Providing SMEs with an alternative


  • SMEBiz
  • Monday, 20 Aug 2018

Digital touch: (From left) Naysan, Adam and Yap are building towards a digital bank.

BUSINESSES are increasingly looking at options to reduce cost and remain competitive in a digital era. And as more SMEs consider the adoption of fintech, firms like MoneyMatch stand an opportunity to grow with the sector.

MoneyMatch is among the first batch of Bank Negara Malaysia’s fintech sandbox. It offers users a cheaper and faster way to transact cross-border money transfer.

“We have over 200 SME clients which transact on our platform monthly,” says chief executive officer Adrian Yap.

MoneyMatch has transacted about RM100mil, which, he notes, is “pretty decent for a fintech startup”. Its next milestone is to hit RM1bil in transaction, which he thinks will take two years.

But it took time for them to get here. Yap acknowledges that convincing SMEs to try out its services was a challenge.

“Every ringgit that flows through our account is a vote of trust. It’s really hard to get people to part with RM35,000 and say, ‘Trust me, I’m a fintech startup, the money will reach the supplier’. It’s a pretty hard ask. It’s easier to get customers to trust a low-risk purchase, like applying for a credit card online or buying things.

“It takes time. And I think we’ve reached a point where we feel we have brand equity. SMEs know the MoneyMatch brand. They trust the brand and they are willing to transact with us. And it’s evident in the amount of money we have transacted thus far,” says Yap.

Being a part of the sandbox also helps build credibility for the company.

There’s usually a 90% conversion for companies which are willing to hear them out, says Yap, and retention rate is almost 70%.

MoneyMatch is able to shave off quite a fair amount on SMEs’ transaction overseas. This then goes back as savings into their profit and loss. Unlike most fintech innovations which are usually better accepted by the second-generation business owners, Yap notes that the generation gap wasn’t such a big issue for the startup.

“When they look at the matrics, the numbers don’t lie. Then, it’s about whether they want to take the leap from trusting a bank to using us based on that savings,” he says.

Yap started looking into developing its MoneyMatch transfer portal with his co-founder Naysan Munusamy at the end of 2014. Both of them had spent over 10 years each in treasury banks overseas and knew there was a space in the financial industry to service the SME market, particularly in the foreign exchange (FX) segment.

“We were trying to figure out the best way to go about it. There was a lot of fintech innovations coming out of the UK at the time and all they were doing was to bring institutional level FX down to SME level. And that’s the industry that we both know really well,” Naysan shares.

Development work on the platform was fairly simple. But while most companies can get a minimum viable product (MVP) out in three months, it took MoneyMatch about two years to get a platform that will pass all the relevant tests including financial security protocols, linkages with e-KYC (know your customer), cybersecurity protocols and streamlining of backend data processing.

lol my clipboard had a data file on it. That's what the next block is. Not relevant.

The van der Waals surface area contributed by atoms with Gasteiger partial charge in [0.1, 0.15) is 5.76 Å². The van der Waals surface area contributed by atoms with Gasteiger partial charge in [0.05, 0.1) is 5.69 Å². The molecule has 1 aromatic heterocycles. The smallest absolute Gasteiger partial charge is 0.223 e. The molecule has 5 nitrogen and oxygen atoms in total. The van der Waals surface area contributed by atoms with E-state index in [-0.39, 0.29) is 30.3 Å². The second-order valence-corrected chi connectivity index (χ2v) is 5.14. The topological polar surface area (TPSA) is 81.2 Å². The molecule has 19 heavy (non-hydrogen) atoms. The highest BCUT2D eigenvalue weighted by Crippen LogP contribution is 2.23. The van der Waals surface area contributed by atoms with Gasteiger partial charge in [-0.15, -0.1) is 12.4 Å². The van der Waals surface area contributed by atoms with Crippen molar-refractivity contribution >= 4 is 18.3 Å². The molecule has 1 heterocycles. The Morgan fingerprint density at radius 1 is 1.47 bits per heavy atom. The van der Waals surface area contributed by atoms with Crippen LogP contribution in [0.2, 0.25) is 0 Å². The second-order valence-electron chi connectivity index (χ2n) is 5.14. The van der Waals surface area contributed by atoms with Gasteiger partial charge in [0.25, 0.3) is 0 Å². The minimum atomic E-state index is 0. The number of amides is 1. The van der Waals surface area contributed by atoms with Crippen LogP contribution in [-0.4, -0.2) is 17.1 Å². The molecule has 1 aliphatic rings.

Naysan equates the security needs of its platform to that of an online banking platform.

“For us, there is no such thing as a MVP. The product must be ready and fully secured because we are dealing with people’s money,” he says.

Yap adds that the team also needed time for regulation to speed up to ensure that it could operate within a framework. He says the creation of the sandbox by the central bank was important. Not only did it help with giving fintechs like MoneyMatch the credibility it needs, it also enabled them be recognised by other money transfer operators (MTOs) overseas and by other banks.

“Being in the sandbox has been a very positive experience for us thus far. And it has really helped us build the company to today. I’m fairly confident to say that if we weren’t in the sandbox, we won’t be here today. It’s a testament to BNM’s genuine effort to help innovation,” says Yap.

The company also recently signed on with enterprise blockchain solution provider Ripple to utilise Ripple’s xVia solution to facilitate frictionless payments over its proprietary network RippleNet. By tapping into this network, it will allow users to access new markets quicker and cost efficiently without the need to build bespoke connections to banks and networks all over the world.

Today, MoneyMatch can carry out cross-border transactions to over 90% of the world.

Yap hopes to expand MoneyMatch’s reach regionally and increase its offerings to cater to the needs of SMEs.

The goal, says Yap, is to be bank-agnostic. Unlike most fintechs which thrive on linking consumers with financial institutions or insurance companies, MoneyMatch in itself is transactional.

“Most of them are focused on marketing. We’re very deep in compliance, due diligence and our cybersecurity features are all in line with requirements.

“We are an independent platform, meaning that as long as you have any bank account, you can use us,” he says.

Moving forward, the bigger goal is to build a full-fledged digital bank.

“We see ourselves as a very digital player. We’ve no interest in going from online to offline.

“A digital bank is branchless. It requires no human intervention whatsoever. It basically requires connectivity between your mobile phone and...there may be no need for a card. We’ll basically be a bank that’s powered by a mobile phone without the introduction of a credit card,” says Naysan.

“I think we are on the right path. We could do with a little more exposure,” smiles Yap.


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Business , startup , Money Match , fintech

   

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